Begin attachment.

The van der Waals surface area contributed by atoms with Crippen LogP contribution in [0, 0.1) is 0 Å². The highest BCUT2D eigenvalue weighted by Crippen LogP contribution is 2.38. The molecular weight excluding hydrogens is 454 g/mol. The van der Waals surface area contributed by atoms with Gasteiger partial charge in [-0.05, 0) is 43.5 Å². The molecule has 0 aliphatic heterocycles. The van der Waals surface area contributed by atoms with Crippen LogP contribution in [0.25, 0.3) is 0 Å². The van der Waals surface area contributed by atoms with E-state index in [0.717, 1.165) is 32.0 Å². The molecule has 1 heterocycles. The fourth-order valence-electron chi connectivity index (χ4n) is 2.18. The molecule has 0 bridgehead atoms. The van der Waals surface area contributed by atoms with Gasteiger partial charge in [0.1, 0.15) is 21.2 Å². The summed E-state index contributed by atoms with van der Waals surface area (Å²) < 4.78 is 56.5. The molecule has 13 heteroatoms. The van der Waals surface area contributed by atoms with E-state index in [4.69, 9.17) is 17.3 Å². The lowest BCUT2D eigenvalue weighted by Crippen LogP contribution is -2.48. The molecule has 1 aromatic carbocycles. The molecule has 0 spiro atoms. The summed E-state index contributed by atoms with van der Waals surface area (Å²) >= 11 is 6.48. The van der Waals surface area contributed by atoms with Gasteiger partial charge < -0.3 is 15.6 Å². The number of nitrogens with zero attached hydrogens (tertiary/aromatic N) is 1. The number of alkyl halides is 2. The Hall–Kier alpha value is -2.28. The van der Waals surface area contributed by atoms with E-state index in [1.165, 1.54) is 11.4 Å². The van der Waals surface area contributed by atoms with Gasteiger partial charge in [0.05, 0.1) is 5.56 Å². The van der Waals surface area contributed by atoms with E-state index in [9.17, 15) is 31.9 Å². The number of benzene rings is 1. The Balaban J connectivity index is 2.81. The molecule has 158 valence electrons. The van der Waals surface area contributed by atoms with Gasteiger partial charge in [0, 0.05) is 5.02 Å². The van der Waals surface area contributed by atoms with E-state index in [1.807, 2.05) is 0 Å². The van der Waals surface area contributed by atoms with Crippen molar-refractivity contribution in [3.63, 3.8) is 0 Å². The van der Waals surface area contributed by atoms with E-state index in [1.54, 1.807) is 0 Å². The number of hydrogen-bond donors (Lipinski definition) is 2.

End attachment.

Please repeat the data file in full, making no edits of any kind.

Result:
The van der Waals surface area contributed by atoms with Crippen LogP contribution in [0, 0.1) is 0 Å². The highest BCUT2D eigenvalue weighted by Crippen LogP contribution is 2.38. The molecular weight excluding hydrogens is 454 g/mol. The van der Waals surface area contributed by atoms with Gasteiger partial charge in [-0.05, 0) is 43.5 Å². The molecule has 0 aliphatic heterocycles. The van der Waals surface area contributed by atoms with Crippen LogP contribution in [0.25, 0.3) is 0 Å². The van der Waals surface area contributed by atoms with E-state index in [0.717, 1.165) is 32.0 Å². The molecule has 1 heterocycles. The fourth-order valence-electron chi connectivity index (χ4n) is 2.18. The molecule has 0 bridgehead atoms. The van der Waals surface area contributed by atoms with Gasteiger partial charge in [0.1, 0.15) is 21.2 Å². The summed E-state index contributed by atoms with van der Waals surface area (Å²) < 4.78 is 56.5. The molecule has 13 heteroatoms. The van der Waals surface area contributed by atoms with E-state index in [4.69, 9.17) is 17.3 Å². The lowest BCUT2D eigenvalue weighted by Crippen LogP contribution is -2.48. The molecule has 1 aromatic carbocycles. The molecule has 0 spiro atoms. The summed E-state index contributed by atoms with van der Waals surface area (Å²) >= 11 is 6.48. The van der Waals surface area contributed by atoms with Gasteiger partial charge < -0.3 is 15.6 Å². The number of nitrogens with zero attached hydrogens (tertiary/aromatic N) is 1. The number of alkyl halides is 2. The Hall–Kier alpha value is -2.28. The van der Waals surface area contributed by atoms with E-state index in [1.165, 1.54) is 11.4 Å². The van der Waals surface area contributed by atoms with Gasteiger partial charge in [0.05, 0.1) is 5.56 Å². The van der Waals surface area contributed by atoms with E-state index in [9.17, 15) is 31.9 Å². The number of benzene rings is 1. The Balaban J connectivity index is 2.81. The molecule has 158 valence electrons. The van der Waals surface area contributed by atoms with Gasteiger partial charge in [0, 0.05) is 5.02 Å². The van der Waals surface area contributed by atoms with E-state index in [1.807, 2.05) is 0 Å². The van der Waals surface area contributed by atoms with Crippen molar-refractivity contribution in [3.63, 3.8) is 0 Å². The van der Waals surface area contributed by atoms with E-state index in [1.54, 1.807) is 0 Å². The number of hydrogen-bond donors (Lipinski definition) is 2.